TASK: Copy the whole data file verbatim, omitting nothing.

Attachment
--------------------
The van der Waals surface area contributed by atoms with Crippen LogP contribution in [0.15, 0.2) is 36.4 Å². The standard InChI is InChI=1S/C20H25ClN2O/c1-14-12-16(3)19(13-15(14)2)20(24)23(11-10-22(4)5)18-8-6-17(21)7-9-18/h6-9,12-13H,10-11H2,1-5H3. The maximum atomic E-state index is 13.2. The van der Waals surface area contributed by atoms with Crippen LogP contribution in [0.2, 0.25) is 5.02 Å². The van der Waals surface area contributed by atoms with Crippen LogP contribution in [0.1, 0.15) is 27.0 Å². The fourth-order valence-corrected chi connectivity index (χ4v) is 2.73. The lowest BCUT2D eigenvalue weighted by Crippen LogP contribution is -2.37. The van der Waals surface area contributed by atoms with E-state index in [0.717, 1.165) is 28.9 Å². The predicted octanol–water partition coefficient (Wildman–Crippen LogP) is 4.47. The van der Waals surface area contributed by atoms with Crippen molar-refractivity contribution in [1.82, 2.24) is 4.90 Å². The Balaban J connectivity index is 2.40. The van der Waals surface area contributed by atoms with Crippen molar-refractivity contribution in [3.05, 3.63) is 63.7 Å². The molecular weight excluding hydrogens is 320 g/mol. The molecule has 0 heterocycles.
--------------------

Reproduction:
The van der Waals surface area contributed by atoms with Crippen LogP contribution in [0.15, 0.2) is 36.4 Å². The standard InChI is InChI=1S/C20H25ClN2O/c1-14-12-16(3)19(13-15(14)2)20(24)23(11-10-22(4)5)18-8-6-17(21)7-9-18/h6-9,12-13H,10-11H2,1-5H3. The maximum atomic E-state index is 13.2. The van der Waals surface area contributed by atoms with Crippen LogP contribution in [0.2, 0.25) is 5.02 Å². The van der Waals surface area contributed by atoms with Crippen LogP contribution in [0.1, 0.15) is 27.0 Å². The fourth-order valence-corrected chi connectivity index (χ4v) is 2.73. The lowest BCUT2D eigenvalue weighted by Crippen LogP contribution is -2.37. The van der Waals surface area contributed by atoms with E-state index in [0.717, 1.165) is 28.9 Å². The predicted octanol–water partition coefficient (Wildman–Crippen LogP) is 4.47. The van der Waals surface area contributed by atoms with Crippen molar-refractivity contribution in [1.82, 2.24) is 4.90 Å². The Balaban J connectivity index is 2.40. The van der Waals surface area contributed by atoms with Crippen molar-refractivity contribution in [3.05, 3.63) is 63.7 Å². The molecular weight excluding hydrogens is 320 g/mol. The molecule has 0 heterocycles.